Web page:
Among the sand dunes and turquoise sea, follow the smell of grilled fish to a cosy and not so traditional restaurant where you can try only the best of Majoreran gastronomy: a mix of exciting tastes and adventurous flavours that will make you almost forget the beach for a second.

TEXT: NOELIA SANTANA | PHOTOS: DAVID BLAS | MAIN IMAGE: ‘MELOSO’ RICE WITH ‘BOCA NEGRA’ FISH

Juan José Medialdea is the chef on a mission to make people try something more than just tapas when they visit the island. He has dedicated the past 20 years travelling the world learning countless culinary techniques, from Japan to Jamaica. And Salvaje is his place to put all these skills to a very tasty use.

Tuna steak with black garlic sauce, Restaurante Salvaje, Discover Southern Europe magazine

Tuna steak with black garlic sauce.

The menu changes every week, but the main goal is always the same: to make the most of the produce. “We focus on seasonal, fresh and top-quality products, and let the ingredients dictate what’s the right way to cook them. It’s an ancient cooking technique, a more innovative approach, a traditional style – we try to provide just what the product needs in order to bring out the best flavours,” explains Juan José.

Chef Juan José Medialdea, Restaurante Salvaje, Discover Southern Europe magazine

Chef Juan José Medialdea.

For instance, they cook the mussels following the old ways canary fishermen used to, throwing them over stones with ‘julaga’ – a typical plant of the island – that adds a smoky flavour to the mussels. It’s probably one of the purest ways of enjoying these sea delights that you will ever encounter.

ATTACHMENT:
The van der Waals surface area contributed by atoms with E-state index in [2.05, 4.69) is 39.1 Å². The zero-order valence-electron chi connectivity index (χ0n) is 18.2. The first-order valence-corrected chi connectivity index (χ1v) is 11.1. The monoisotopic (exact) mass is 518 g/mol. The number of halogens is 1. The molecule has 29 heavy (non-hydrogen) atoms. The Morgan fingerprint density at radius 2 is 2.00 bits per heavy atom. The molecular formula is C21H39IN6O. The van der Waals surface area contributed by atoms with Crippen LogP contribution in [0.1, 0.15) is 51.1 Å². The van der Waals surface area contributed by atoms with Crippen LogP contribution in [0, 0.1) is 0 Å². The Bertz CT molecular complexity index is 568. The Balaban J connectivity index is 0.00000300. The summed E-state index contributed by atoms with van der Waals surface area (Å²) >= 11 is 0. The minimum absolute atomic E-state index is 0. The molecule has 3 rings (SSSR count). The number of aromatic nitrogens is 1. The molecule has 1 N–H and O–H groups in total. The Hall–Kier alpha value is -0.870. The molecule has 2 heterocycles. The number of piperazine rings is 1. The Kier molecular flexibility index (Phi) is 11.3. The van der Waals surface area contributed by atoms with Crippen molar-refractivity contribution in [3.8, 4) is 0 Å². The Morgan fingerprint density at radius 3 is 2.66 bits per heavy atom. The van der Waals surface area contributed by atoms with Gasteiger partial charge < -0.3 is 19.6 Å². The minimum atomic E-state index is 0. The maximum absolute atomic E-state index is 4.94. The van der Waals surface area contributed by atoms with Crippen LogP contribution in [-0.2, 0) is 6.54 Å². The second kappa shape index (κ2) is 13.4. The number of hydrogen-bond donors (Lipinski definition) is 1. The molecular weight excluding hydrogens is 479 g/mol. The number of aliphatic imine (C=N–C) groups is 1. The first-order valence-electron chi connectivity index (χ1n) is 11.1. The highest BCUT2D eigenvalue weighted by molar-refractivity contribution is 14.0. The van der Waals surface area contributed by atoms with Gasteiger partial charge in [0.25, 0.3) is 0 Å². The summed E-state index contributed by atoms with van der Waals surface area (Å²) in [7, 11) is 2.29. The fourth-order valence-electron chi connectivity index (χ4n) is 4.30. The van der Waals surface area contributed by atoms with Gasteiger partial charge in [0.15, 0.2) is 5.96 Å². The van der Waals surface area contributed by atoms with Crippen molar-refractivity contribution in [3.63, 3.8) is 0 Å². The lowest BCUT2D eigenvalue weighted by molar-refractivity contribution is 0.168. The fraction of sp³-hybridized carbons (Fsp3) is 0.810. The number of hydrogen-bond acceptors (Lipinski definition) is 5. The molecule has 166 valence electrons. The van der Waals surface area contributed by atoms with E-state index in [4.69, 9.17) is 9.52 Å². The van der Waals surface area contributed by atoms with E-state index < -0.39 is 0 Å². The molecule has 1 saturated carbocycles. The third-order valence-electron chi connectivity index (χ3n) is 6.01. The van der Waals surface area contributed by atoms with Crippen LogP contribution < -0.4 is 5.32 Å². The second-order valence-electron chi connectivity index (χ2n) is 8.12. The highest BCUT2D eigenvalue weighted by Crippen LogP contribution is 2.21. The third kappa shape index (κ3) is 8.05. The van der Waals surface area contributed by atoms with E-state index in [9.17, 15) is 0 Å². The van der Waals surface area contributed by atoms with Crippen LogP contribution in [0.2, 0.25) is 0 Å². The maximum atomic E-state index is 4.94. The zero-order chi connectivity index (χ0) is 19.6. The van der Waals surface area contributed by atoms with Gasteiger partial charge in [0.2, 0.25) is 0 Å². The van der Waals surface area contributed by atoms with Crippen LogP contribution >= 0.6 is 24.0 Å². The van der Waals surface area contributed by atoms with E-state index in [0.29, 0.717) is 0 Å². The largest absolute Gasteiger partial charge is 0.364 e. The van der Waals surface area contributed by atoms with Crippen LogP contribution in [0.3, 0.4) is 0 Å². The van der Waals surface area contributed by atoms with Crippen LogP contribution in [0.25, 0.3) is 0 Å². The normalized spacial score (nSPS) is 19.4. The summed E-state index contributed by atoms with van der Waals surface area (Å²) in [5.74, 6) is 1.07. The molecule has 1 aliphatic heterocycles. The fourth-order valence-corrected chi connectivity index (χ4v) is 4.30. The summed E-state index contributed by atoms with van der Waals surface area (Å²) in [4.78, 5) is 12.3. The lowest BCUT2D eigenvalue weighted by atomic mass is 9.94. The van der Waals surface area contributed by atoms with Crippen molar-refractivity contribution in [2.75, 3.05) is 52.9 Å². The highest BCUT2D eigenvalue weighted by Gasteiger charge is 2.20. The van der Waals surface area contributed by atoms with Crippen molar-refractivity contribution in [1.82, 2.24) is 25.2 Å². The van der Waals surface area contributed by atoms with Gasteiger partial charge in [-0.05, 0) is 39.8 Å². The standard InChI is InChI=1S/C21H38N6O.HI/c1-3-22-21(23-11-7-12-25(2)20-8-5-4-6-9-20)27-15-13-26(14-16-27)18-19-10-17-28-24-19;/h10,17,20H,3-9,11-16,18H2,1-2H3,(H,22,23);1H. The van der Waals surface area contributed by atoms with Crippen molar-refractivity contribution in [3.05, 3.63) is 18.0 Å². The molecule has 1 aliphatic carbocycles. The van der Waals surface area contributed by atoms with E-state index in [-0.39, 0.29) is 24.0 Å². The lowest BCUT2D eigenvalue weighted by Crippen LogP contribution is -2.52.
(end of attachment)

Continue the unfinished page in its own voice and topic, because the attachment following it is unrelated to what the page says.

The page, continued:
Creamy chocolate and mint dessert, Restaurante Salvaje, Discover Southern Europe magazine

Creamy chocolate and mint dessert.

But it’s not all about the fruits of the sea in Salvaje. You can taste the Majoreran goat cooked in so many different ways that you won’t believe it’s the same meat: grilled ribs with a mango sauce or in tacos, ‘canary style’. The ingredients are all locally sourced, eco-friendly when possible, even some gathered from the salt-sprayed coastal flora of the island.

Afterwards, satiate a sweet tooth with their famous Majoreran goat’s cheese cheesecake, caramelised and served with fresh fruits.

King prawns in mango ‘tiger’s milk’, Restaurante Salvaje, Discover Southern Europe magazine

King prawns in mango ‘tiger’s milk’.

“We want to treat our customers to a comfortable but unique experience. We want them to feel how much tender care and respect we put into cooking each product of meat or fish,” says the chef.

It doesn’t stop at food, however. Salvaje also has a fine selection of wines to pique your taste buds. Sourced from small, local wineries, there are not many bottles alike. And all serve as ideal accompaniments to the global gastronomy.

Facebook: Restaurante Salvaje

Instagram: @salvajerestaurante

Reservations: restaurantesalvaje@gmail.com or +34 660 83 96 15

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